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An incredible 1 in 5 sprinkler system failures result from deficient inspection, testing and maintenance (ITM) procedures, notes a July 2017 National Fire Protection Association report, “U.S. Experience with Sprinklers.” Failure to maintain sprinkler systems causes 10 percent of documented failures; system damage is the cause for another 7 percent of failures ((https://bit.ly/3u3toID)).
ITM is critical to determine if end-of-life components will prevent a fire sprinkler system from operating during an emergency.
One example of failure to adequately perform ITM is a building with a dry pipe system installed where the piping was not verified to be free of corrosion during five-year inspections. Corrosion inside the pipe was able to completely occlude branch line piping, resulting in the failure of sprinklers to operate and, ultimately, a total loss.
The results can be tragic because buildings are designed with the intent of sprinkler systems working. Travel distance increases, storage height increases and increased commodity hazards can be allowed when sprinkler systems are present.
No matter the building status, whether filled to capacity or temporarily emptied due to a pandemic, ITM is absolutely essential to ensure sprinkler systems are healthy and functional at all times. However, when buildings are vacant and a pandemic restricts travel, creative ideas must be considered.
Two such creative ideas, remote ITM and automated ITM, have arrived. Let’s explore each of these innovations that, even with some additional upfront costs, have the potential to reduce life cycle costs to building owners.
Building owners can benefit from implementing remote ITM. Reducing travel to sites reduces exposure to coronavirus SARS-CoV-2 or whatever new pathogen may develop in the future. Additionally, reducing inspection time on-site reduces owner costs, allowing limited staff and budgets to stretch a bit farther.
Local building departments can realize the same benefits. Reducing travel has the added benefit of reducing the need for truck travel, reducing emissions and carbon footprint.
When the worldwide pandemic was announced in 2020, NFPA socialized the many resources available for remote video inspections (RVI). One comprehensive resource is the NFPA’s Building Code Development Committee’s white paper (https://bit.ly/3e15Gao), “Conducting Remote Video Inspections.” Let’s take a closer look.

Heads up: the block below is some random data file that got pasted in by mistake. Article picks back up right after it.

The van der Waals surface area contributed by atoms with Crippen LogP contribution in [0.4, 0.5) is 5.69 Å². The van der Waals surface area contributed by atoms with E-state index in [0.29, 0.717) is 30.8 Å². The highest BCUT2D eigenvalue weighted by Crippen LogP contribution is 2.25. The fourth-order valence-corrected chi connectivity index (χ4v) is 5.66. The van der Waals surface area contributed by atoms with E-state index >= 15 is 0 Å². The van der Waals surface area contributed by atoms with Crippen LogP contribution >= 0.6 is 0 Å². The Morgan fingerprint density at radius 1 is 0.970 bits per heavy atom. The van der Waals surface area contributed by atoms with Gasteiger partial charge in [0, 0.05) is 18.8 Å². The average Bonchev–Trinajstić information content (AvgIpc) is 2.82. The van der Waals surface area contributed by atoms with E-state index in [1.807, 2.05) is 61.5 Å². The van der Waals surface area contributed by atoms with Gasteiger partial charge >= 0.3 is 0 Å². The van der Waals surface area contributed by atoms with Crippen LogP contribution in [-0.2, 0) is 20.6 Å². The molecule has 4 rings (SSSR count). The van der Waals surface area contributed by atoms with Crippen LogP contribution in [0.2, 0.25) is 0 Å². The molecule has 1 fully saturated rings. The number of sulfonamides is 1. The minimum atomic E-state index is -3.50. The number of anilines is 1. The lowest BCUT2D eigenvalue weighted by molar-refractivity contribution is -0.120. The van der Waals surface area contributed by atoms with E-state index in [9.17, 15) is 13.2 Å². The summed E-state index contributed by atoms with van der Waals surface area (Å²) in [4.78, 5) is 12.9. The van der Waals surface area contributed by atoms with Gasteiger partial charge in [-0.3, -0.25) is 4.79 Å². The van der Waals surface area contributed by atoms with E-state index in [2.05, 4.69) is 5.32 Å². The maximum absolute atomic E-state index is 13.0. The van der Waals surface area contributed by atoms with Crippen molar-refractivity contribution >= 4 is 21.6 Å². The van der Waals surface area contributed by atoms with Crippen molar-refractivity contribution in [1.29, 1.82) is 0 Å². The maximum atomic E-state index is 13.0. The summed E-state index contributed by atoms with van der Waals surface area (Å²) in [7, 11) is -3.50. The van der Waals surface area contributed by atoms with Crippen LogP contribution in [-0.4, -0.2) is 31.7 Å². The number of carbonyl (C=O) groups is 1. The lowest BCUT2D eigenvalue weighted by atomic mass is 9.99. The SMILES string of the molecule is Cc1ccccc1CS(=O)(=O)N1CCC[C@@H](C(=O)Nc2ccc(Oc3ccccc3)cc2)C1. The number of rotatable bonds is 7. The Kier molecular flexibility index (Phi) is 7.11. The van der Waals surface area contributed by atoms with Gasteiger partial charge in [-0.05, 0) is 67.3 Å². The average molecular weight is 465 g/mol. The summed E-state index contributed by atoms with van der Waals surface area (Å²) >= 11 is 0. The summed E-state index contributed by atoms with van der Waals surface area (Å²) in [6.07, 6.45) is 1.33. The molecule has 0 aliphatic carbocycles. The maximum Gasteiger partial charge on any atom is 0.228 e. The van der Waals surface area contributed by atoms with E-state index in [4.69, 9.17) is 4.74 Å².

First, set clear expectations for RVI. Which inspections are appropriate for RVI? Not all facilities or ITM situations are the same. Is it safe to conduct the RVI at the scheduled time? Perhaps weather or site safety conditions will impact that decision. What administrative provisions are required? Maybe special applications or fees are required.
Approval of the process from the authority having jurisdiction (AHJ) is a key component of RVI success. What does a successful RVI look like? Although NFPA defines minimum requirements for ITM, owners, insurers, and AHJs may have additional requirements.
Second, determine who will perform the on-site work: the building owner, a subcontracted third party, or someone else? Regardless, all parties should be identified and approved ahead of time, then confirmed on-site.
Third, select the technology used for remote video inspection. Consider the additional technical requirements needed for live interaction. Is internet required and is the connection stable? Although the technology is continuously improving, some buildings behave like Faraday cages, interrupting the connection.
What types of tech are needed? Smartphones and tablets combined with video conferencing software, such as Zoom, are readily available. All parties must be set up with the proper software.
Fourth, verify that the RVI is being conducted at the proper location. The on-site technician should validate that he is at the correct specific location within the facility. For example, many riser rooms, valves and pumps in large facilities look similar. Be sure you’re inspecting the right equipment.
One suggestion is to turn on GPS location on the RVI device and use a “find my device” application. For recorded RVI, most devices automatically encode GPS metadata to photos and videos. Ensure privacy settings are appropriately enabled before starting the RVI.
Finally, determine and document the specific inspection information to be gathered. On-site personnel may lack technical expertise. It’s important to communicate about what’s being observed and what information must be obtained and documented. The remote observer must resolve all uncertainties by asking questions and directing the on-site technician.
In this author’s experience, conducting live video inspections with two-way communication is more time-effective and yields more thorough results than asynchronous reviews. However, site conditions or local AHJ requirements may mandate recorded RVI. For example, poor Internet connectivity may inhibit synchronous communication, or perhaps an AHJ wants to maintain photos or video records.